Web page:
Thus, for a circuit opening operation, the insulating operating rod would move upwardly responsive to actuating means, not shown, to produce simultaneous clockwise opening movement to the contact arms I6, I! and I8 about their respective pivotal mountings. Hence, simultaneous arcs are produced at the three contact breaks which, by the application of appropriate wellknown blast action (not indicated), will be extinguished so that the circuit therethrough will be interrupted; following which further isolating gap means might be introduced through the agency of an associated isolating blade (not shown).

For the purpose of controlling overvoltages across the interrupter at the time of the circuit interruption, the known impedance means indicated by R1, R2 and R3 are connected in shunt with the serially connected pairs of interrupter contacts and, so as to more equally distribute the voltage appearing across the interrupter among the several pairs of contacts while interrupting, these impedances preferably are. connected individually by tap-ofi connections 23 and 24 in shunt with their associated contact pairs I and I3, 8 and I4, 9 and I5, respectively. As already explained, such impedance means may be resistors of the non-linear type. In such a case, i. e., without the additional current-limiting impedance of our invention, if an arc should persist or restrike across contacts 9 and I5, for example, an increased voltage would appear across resistors R1 and R2 and cause an excessive current to flow therethrough by reason of the arc 9-45 shunting out its parallel resistor R3.

According to the invention, we provide additional current-limiting resistors R4 and R5 (which may be of the linear type even though the resistors R1, R2 and R: might preferably be nonlinear) and insert them in the connections 23 and 24 between the conducting rings 3 and the junction points between resistors R1 and R2, and resistors R2 and R3, respectively, as clearly indicated on the drawing. With the new impedance arrangement, and assuming a similar arc restriking condition as in the example given above, the current path through the interrupter in this case would divide through the protective resistor R5 in parallel with the resistor R3, thereby to reduce the burden on the other interrupter shunt impedances. Thus, whenever an arc shunts out its corresponding resistor R1, R2 or R3, one or other of the current-limiting impedances R4 and R5 will be introduced into the total resistor circuit about the interrupter.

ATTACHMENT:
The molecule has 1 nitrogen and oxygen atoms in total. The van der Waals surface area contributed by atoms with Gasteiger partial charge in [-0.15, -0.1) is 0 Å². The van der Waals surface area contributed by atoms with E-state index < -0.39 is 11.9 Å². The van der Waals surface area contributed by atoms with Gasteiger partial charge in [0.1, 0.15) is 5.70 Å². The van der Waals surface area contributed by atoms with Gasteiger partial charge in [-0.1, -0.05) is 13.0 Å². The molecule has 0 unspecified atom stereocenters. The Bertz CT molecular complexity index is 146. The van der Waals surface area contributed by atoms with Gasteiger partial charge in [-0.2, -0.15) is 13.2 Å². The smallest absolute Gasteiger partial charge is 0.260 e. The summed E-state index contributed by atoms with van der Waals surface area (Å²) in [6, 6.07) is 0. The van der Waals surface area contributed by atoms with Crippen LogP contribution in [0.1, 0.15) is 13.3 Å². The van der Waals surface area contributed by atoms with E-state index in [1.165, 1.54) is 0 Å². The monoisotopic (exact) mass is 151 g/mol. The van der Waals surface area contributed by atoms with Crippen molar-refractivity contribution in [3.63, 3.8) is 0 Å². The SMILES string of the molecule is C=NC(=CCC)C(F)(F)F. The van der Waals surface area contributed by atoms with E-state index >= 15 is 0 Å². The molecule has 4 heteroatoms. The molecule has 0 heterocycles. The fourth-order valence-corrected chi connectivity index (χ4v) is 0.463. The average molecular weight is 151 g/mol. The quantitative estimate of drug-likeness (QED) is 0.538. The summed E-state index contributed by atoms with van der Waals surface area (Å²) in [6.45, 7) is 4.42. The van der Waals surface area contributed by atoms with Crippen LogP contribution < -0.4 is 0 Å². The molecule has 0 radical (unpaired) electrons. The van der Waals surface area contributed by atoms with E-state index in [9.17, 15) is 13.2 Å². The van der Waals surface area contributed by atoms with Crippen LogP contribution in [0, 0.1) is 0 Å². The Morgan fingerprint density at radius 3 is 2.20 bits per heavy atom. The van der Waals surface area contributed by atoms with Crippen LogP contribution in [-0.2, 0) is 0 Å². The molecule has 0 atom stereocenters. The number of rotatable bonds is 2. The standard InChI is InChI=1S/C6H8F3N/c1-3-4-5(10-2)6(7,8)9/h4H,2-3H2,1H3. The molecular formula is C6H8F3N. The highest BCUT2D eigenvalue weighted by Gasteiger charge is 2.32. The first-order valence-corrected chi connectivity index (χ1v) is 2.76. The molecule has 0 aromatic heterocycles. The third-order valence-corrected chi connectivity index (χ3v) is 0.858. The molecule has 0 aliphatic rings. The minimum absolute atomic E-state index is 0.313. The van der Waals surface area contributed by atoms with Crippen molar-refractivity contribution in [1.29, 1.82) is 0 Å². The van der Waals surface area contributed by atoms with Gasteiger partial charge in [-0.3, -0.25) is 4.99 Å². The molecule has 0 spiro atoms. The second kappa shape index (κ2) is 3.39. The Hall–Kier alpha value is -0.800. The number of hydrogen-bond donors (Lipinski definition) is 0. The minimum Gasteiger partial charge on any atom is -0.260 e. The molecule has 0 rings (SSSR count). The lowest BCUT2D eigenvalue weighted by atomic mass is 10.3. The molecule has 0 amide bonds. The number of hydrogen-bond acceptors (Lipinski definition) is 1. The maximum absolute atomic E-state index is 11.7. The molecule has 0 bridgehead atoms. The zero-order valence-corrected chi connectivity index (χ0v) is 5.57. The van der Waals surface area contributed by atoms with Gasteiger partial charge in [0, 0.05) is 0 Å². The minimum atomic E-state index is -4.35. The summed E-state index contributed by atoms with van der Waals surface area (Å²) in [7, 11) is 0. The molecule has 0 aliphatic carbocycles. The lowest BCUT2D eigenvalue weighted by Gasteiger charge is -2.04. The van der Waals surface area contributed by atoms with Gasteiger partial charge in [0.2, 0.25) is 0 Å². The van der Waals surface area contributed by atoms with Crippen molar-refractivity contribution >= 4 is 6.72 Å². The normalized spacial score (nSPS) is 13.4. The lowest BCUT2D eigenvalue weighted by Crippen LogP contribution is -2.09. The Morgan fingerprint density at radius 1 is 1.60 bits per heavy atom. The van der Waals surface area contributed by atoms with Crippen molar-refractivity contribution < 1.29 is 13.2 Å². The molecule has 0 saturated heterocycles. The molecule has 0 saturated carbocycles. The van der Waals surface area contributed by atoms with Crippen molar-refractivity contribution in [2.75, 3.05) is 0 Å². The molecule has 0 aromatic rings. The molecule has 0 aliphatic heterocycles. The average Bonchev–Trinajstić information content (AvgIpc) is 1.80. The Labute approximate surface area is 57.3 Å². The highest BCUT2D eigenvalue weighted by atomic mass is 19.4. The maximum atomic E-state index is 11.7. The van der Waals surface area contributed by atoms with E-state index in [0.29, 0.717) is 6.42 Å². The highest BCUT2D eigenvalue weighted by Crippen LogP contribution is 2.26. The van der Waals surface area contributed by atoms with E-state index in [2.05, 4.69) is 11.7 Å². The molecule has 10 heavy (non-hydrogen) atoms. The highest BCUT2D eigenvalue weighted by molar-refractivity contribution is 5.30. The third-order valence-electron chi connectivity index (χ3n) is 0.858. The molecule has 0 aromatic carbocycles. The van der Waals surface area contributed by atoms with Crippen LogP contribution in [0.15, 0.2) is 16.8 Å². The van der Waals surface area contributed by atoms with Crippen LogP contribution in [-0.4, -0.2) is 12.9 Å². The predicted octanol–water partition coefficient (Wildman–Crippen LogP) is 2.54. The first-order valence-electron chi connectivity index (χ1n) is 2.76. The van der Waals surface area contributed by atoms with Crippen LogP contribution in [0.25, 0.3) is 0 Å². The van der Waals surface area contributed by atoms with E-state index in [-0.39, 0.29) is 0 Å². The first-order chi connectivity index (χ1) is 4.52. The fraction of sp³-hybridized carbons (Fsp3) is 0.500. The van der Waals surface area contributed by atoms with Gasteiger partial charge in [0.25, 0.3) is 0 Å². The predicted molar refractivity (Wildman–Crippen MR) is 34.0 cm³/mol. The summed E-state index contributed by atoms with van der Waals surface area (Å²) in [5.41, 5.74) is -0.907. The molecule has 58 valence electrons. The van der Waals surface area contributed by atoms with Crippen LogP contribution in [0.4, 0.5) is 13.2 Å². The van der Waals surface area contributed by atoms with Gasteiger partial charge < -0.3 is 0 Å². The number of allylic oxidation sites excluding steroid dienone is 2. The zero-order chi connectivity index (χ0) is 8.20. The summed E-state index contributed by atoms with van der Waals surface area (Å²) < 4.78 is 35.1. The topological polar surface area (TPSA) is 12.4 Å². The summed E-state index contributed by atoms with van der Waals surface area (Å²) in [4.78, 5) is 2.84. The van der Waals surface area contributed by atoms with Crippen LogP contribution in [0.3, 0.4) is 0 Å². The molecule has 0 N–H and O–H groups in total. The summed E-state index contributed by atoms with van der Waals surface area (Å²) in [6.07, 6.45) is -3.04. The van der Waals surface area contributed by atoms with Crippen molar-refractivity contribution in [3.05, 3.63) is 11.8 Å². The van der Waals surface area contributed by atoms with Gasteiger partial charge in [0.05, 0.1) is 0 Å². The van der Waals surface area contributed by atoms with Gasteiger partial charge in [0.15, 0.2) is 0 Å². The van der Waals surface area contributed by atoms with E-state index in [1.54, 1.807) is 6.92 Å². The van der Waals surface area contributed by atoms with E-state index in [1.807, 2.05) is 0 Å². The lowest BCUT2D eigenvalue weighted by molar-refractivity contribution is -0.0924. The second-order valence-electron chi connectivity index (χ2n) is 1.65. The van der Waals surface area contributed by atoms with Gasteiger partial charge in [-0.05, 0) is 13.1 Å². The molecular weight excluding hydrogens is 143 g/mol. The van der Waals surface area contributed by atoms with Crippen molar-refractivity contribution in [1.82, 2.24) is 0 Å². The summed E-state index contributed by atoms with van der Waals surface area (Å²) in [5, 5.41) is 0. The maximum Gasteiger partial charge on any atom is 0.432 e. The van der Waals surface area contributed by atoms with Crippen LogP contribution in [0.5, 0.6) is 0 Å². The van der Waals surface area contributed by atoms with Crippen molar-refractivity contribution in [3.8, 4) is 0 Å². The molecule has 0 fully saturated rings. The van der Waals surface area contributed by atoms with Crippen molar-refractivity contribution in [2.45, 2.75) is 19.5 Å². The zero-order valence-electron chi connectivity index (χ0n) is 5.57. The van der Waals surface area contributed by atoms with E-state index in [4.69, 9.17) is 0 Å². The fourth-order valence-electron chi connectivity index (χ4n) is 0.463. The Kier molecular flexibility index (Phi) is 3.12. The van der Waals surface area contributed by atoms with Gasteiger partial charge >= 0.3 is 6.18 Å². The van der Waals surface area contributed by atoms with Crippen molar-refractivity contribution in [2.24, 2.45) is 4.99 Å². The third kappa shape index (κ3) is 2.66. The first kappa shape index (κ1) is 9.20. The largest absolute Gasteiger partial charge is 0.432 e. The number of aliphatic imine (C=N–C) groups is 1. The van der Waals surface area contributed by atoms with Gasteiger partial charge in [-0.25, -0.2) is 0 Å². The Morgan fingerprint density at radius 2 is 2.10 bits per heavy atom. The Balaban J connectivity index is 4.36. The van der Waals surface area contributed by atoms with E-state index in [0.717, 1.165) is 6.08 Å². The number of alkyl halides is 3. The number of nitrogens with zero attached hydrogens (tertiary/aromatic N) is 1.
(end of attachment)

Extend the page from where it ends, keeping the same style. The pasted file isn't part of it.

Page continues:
In one example of non-linear resistors in a twobreak circuit breaker and with both pairs of contacts in the open position, the two resistors such as R1 and R2 pass a current of 5 amperes at the line voltage. Should one arc restrike across one break with the other are extinguished at the other break, the current will flow through only one of the non-linear resistors and one arc, so that substantially the whole of the line voltage then appears across the one non-linear resistor to produce a current of some fifteen times that normally carried by that resistor; so that the magnitude of current through this non-linear resistor carrying the burden would be approximately 75 amperes. Obviously then, in such known arrangements, the non-linear resistors necessarily would have to be constructed to safely withstand these possible extreme currents which are so very large compared to the normal current fiow through the two resistors in series. However, with our invention, the current-limiting impedance means such as R4 and R5 are available for being introduced effectively in series with the restriking or persisting arc, and can be given such a value as to limit the arc current to proportions that can be effectively extinguished without danger of damage to the non-linear shunt resistors, or to the additional current-limiting resistors. As already mentioned, the advantages of the invention are obtained even though the shunt impedances such as R1, R2 and R3 are constituted by linear resistors, or even capacitors; but in such cases the hazard of damage from the above-discussed causes would be substantially less than when such impedances are of the nonlinear type.

While certain embodiments of the invention have been shown or described, it will be obvious to those skilled in the art that various changes and modifications may be made without departing from the invention in its broader aspects, and it is intended therefore to set forth in the claims all such changes and modifications as fall within the true spirit and scope of the invention.

What we claim as new and desire to secure by Letters Patent of the United States is:

1. An electric circuit interrupter comprising a plurality of pairs of contacts connected in series and arranged to be operated substantially simultaneously, first impedance means forming a shunt circuit in parallel with said series-connected pairs of contacts, circuit means interconnecting the conducting structure between said pairs of contacts and intermediate points of said first impedance means, and second impedance means in series with said circuit means.